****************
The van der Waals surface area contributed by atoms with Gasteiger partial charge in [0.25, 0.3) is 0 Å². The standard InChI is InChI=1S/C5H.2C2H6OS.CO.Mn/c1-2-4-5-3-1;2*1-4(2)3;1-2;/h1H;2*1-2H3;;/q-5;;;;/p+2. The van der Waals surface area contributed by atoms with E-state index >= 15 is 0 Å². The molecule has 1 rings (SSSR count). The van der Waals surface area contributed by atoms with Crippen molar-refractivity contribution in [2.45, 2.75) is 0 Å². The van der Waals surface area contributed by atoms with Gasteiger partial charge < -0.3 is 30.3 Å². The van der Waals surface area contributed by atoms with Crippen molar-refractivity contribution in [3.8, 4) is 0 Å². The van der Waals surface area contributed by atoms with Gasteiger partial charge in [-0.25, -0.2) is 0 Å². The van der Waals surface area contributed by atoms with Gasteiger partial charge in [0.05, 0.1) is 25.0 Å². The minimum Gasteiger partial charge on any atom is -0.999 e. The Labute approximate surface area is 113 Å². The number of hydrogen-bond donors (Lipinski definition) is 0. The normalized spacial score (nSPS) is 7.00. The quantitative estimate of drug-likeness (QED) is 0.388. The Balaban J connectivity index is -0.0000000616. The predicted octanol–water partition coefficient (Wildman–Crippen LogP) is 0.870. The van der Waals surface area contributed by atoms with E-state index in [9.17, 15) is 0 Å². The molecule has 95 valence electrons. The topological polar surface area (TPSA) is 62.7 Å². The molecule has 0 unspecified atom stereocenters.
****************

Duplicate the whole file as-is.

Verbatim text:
The van der Waals surface area contributed by atoms with Gasteiger partial charge in [0.25, 0.3) is 0 Å². The standard InChI is InChI=1S/C5H.2C2H6OS.CO.Mn/c1-2-4-5-3-1;2*1-4(2)3;1-2;/h1H;2*1-2H3;;/q-5;;;;/p+2. The van der Waals surface area contributed by atoms with E-state index >= 15 is 0 Å². The molecule has 1 rings (SSSR count). The van der Waals surface area contributed by atoms with Crippen molar-refractivity contribution in [2.45, 2.75) is 0 Å². The van der Waals surface area contributed by atoms with Gasteiger partial charge < -0.3 is 30.3 Å². The van der Waals surface area contributed by atoms with Crippen molar-refractivity contribution in [3.8, 4) is 0 Å². The van der Waals surface area contributed by atoms with Gasteiger partial charge in [-0.25, -0.2) is 0 Å². The van der Waals surface area contributed by atoms with Gasteiger partial charge in [0.05, 0.1) is 25.0 Å². The minimum Gasteiger partial charge on any atom is -0.999 e. The Labute approximate surface area is 113 Å². The number of hydrogen-bond donors (Lipinski definition) is 0. The normalized spacial score (nSPS) is 7.00. The quantitative estimate of drug-likeness (QED) is 0.388. The Balaban J connectivity index is -0.0000000616. The predicted octanol–water partition coefficient (Wildman–Crippen LogP) is 0.870. The van der Waals surface area contributed by atoms with E-state index in [9.17, 15) is 0 Å². The molecule has 95 valence electrons. The topological polar surface area (TPSA) is 62.7 Å². The molecule has 0 unspecified atom stereocenters.